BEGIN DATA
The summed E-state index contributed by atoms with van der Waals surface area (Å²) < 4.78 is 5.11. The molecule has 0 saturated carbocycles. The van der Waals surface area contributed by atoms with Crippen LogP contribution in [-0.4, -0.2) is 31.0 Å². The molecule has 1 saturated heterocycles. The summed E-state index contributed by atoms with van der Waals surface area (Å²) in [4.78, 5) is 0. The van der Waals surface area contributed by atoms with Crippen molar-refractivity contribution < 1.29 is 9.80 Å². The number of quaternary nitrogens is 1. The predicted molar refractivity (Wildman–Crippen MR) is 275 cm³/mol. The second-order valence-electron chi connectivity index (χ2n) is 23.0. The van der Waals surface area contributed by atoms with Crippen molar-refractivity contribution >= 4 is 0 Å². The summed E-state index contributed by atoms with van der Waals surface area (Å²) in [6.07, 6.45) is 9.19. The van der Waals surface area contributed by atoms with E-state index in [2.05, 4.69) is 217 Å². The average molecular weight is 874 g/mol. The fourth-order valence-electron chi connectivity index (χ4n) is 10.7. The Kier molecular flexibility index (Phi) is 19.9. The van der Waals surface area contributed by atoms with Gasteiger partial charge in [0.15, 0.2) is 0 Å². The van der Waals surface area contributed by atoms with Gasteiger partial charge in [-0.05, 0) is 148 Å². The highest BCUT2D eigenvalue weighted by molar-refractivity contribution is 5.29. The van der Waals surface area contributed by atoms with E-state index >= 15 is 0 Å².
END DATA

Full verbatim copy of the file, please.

The summed E-state index contributed by atoms with van der Waals surface area (Å²) < 4.78 is 5.11. The molecule has 0 saturated carbocycles. The van der Waals surface area contributed by atoms with Crippen LogP contribution in [-0.4, -0.2) is 31.0 Å². The molecule has 1 saturated heterocycles. The summed E-state index contributed by atoms with van der Waals surface area (Å²) in [4.78, 5) is 0. The van der Waals surface area contributed by atoms with Crippen molar-refractivity contribution < 1.29 is 9.80 Å². The number of quaternary nitrogens is 1. The predicted molar refractivity (Wildman–Crippen MR) is 275 cm³/mol. The second-order valence-electron chi connectivity index (χ2n) is 23.0. The van der Waals surface area contributed by atoms with Crippen molar-refractivity contribution >= 4 is 0 Å². The summed E-state index contributed by atoms with van der Waals surface area (Å²) in [6.07, 6.45) is 9.19. The van der Waals surface area contributed by atoms with E-state index in [2.05, 4.69) is 217 Å². The average molecular weight is 874 g/mol. The fourth-order valence-electron chi connectivity index (χ4n) is 10.7. The Kier molecular flexibility index (Phi) is 19.9. The van der Waals surface area contributed by atoms with Gasteiger partial charge in [0.15, 0.2) is 0 Å². The van der Waals surface area contributed by atoms with Gasteiger partial charge in [-0.05, 0) is 148 Å². The highest BCUT2D eigenvalue weighted by molar-refractivity contribution is 5.29. The van der Waals surface area contributed by atoms with E-state index >= 15 is 0 Å².